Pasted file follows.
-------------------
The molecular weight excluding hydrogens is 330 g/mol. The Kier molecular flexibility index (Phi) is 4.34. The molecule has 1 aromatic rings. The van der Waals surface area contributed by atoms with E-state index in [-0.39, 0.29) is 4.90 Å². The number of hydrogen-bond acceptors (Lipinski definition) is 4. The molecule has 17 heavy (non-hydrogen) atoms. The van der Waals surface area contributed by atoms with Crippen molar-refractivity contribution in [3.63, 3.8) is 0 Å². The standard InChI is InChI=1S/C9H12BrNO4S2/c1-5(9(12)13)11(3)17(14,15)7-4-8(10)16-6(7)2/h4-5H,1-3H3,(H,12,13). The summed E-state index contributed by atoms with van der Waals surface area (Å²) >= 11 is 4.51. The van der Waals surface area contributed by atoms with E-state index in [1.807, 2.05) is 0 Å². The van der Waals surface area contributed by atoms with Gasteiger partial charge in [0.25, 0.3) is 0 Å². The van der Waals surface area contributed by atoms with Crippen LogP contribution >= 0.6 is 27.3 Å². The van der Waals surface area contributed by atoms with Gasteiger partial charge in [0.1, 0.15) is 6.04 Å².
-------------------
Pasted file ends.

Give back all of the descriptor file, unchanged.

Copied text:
The molecular weight excluding hydrogens is 330 g/mol. The Kier molecular flexibility index (Phi) is 4.34. The molecule has 1 aromatic rings. The van der Waals surface area contributed by atoms with E-state index in [-0.39, 0.29) is 4.90 Å². The number of hydrogen-bond acceptors (Lipinski definition) is 4. The molecule has 17 heavy (non-hydrogen) atoms. The van der Waals surface area contributed by atoms with Crippen molar-refractivity contribution in [3.63, 3.8) is 0 Å². The standard InChI is InChI=1S/C9H12BrNO4S2/c1-5(9(12)13)11(3)17(14,15)7-4-8(10)16-6(7)2/h4-5H,1-3H3,(H,12,13). The summed E-state index contributed by atoms with van der Waals surface area (Å²) >= 11 is 4.51. The van der Waals surface area contributed by atoms with E-state index in [1.807, 2.05) is 0 Å². The van der Waals surface area contributed by atoms with Gasteiger partial charge in [0.25, 0.3) is 0 Å². The van der Waals surface area contributed by atoms with Crippen LogP contribution >= 0.6 is 27.3 Å². The van der Waals surface area contributed by atoms with Gasteiger partial charge in [0.1, 0.15) is 6.04 Å².